Industry Views - May 2014

Jill Sands On Individualization

Jills Sands, publisher of “The Trend Forecaster” (802-384-3884, thetrendforecaster.com) engages in a “big picture” exchange.

Is a movement toward a “maker” or artisan business economy in the works? How big will it get?

“Definite movement toward small, new, innovative artisan products and looks, and made in America. Like small, quick British ships vs. the Spanish Armada, they can react quickly to market demands, producing small runs, innovative designs, always something new and fresh that won’t be seen in every street corner window.

“I saw a similar marketing approach at Monoprix, the French clothing store. Every 10 to 14 days, they change their windows and entire in-store merchandise to complement the windows; the old merchandise has been trucked away. If you want an item that you tried on a few days ago and wanted to think about, you are out of luck. (Possibly it’s available online, but not for instant gratification.)

“Does this movement have legs? Absolutely, for it’s the Millennials who are fueling it. Think of how far we’ve come in the Green Movement. It’s no longer ‘crunchy’ to buy organic.”

Millennials are more apt to accept a peer’s opinion than that of a traditional authority. Do buyers need to update how they decide what to sell?

“As far as dictating stye and color, that no longer cuts it! Millennials have their own individuality, which they project in their homes and in the clothes they wear. To think that Millennials...or anyone these days, will buy your dictated color is wishful thinking. They want retailers to listen to them rather than dictate to them. Millennials have given other demographics the freedom to break the bonds of dictation. Quite refreshing! It’s the luxury of being yourself!”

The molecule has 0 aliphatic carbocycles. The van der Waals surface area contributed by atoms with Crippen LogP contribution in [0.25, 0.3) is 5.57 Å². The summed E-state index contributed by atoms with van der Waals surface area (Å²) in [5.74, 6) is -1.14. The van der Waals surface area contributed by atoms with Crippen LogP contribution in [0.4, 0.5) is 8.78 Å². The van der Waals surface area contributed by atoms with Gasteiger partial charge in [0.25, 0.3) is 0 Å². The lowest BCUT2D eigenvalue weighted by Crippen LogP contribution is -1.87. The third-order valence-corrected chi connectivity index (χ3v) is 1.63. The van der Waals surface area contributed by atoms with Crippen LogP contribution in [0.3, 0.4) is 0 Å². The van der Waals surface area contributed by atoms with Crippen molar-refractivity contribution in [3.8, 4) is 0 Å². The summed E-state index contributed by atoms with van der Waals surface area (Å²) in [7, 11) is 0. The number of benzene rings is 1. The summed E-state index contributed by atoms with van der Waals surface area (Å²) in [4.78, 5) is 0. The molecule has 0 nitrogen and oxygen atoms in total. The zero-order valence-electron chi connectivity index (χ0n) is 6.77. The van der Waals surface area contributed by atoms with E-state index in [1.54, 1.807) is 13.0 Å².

Is it possible that the design savviness of Millennials is overrated? Do more of them purchase bland “affordable basics” based on low pricing than we realize?

“Millennials are still young (14 to 34) and were caught up in the 2007 financial debacle, so they got a slow start out of college into the job market. With a lack of jobs many, motivated by necessity, chose to do something with their passion since the corporate ladder was not an option. The number of small business start-ups surged 60 percent worldwide in 2012.

“Not having a corporate mindset, the entrepreneurial spirit is what has motivated individualism in fashion and home décor.

“I believe that if you buy from your heart what you like, then it will blend without the need for any extra savviness. Most people are drawn to certain styles and colors that suit them, be it clothing or home furnishings. Now they have the liberty to express themselves in their homes. This liberty is not specific to Millennials. All demographics are releasing their design bonds. Thank you, Millennials, for liberating us all.”


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